Rio Tinto PLC v. Vale S.A., Magistrate Judge Andrew Peck Addresses TAR., Notes That It Is Now The “Black Letter Of The Law” And Should Not Be Held To Higher Standard Than “Keywords Or Manual Review”

In his recent decision, Magistrate Judge Andrew Peck stated that he wrote the Opinion because of the “interest within the ediscovery community about TAR cases and protocols.” Addressing TAR, Magistrate Judge Peck observed that in the intervening three years since his decision in Da Silva Moore, “the case law has developed to the point that it is now black letter law that where the producing party wants to utilize TAR for document review, courts will permit it.” Magistrate Judge Peck cites numerous recent decisions supporting his observation. However, he noted that one TAR issue that remains open is “how transparent and cooperative the parties need to be with respect to the seed or training set(s).” Magistrate Judge Peck observed that in situations in which the parties do not agree to transparency, “the decisions are split and the debate in the discovery literature is robust.”

Magistrate Judge Peck indicated that when the TAR methodology uses “continuous active learning (CAL) (as opposed to simple passive learning (SPL) or simple active learning (SAL)) the contents of the seed set is much less significant.” Noting that he believes in cooperation between the parties, Judge Peck also pointed out that the requesting parties have other options to make certain that training and review was done properly. The options highlighted by Magistrate Judge Peck include, “statistical estimation of recall at the conclusion of the review as well as by whether there are gaps in the production, and quality control review of samples from the documents categorized as non-responsive.” Magistrate Judge Peck stated that the current case did not require him to address “seed set transparency” as the parties agreed to disclose all non-privileged documents in the control set. However, he stated that, “(o)ne point must be stressed – it is inappropriate to hold TAR to a higher standard than keywords or manual review. Doing so discourages parties from using TAR for fear of spending more in motion practice than in the savings from using TAR for review.” Magistrate Judge Peck approved the parties TAR protocol in this case, but noted it was based upon agreement between the parties and not a Court order.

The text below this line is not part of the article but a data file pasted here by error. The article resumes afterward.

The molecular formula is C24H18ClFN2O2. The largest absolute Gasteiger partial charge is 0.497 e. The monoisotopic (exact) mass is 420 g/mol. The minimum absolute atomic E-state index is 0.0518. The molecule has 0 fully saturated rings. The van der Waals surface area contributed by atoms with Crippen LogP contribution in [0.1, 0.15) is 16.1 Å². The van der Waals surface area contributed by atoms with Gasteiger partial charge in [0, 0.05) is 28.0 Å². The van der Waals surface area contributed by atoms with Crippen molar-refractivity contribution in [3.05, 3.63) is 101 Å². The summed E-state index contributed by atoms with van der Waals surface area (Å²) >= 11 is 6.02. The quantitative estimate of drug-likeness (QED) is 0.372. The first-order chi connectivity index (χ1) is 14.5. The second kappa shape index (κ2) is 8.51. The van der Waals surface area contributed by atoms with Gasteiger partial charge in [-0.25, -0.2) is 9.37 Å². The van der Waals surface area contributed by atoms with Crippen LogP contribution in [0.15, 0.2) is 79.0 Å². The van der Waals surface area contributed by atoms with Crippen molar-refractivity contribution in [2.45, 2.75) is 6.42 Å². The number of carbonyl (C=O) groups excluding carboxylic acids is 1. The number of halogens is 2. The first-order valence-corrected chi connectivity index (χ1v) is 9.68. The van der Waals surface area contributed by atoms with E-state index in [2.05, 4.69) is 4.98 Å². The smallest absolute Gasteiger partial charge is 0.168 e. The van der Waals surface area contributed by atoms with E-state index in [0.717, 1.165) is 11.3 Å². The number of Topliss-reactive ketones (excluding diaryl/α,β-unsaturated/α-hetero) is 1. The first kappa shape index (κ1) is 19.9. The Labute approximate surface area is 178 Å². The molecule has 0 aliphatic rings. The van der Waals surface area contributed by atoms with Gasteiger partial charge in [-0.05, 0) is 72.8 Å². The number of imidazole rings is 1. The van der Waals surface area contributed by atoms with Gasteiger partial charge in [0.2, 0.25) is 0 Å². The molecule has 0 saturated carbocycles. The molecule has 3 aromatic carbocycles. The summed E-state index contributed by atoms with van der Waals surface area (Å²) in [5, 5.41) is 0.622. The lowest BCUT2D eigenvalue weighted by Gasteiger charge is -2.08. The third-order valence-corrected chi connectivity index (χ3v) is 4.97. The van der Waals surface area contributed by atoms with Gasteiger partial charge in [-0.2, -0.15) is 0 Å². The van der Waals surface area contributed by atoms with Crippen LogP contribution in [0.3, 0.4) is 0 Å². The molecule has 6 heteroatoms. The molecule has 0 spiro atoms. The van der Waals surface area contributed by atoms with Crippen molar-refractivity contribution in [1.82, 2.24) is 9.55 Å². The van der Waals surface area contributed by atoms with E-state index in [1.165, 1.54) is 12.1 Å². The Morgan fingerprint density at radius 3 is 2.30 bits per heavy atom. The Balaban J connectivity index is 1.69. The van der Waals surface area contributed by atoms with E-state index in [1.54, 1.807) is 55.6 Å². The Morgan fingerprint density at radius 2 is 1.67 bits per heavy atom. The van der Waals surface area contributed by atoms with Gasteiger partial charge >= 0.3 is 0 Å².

Rio Tinto PLC v. Vale S.A., —F.R.D.—, 2015 WL 872294 (S.D.N.Y. Mar. 2, 2015)

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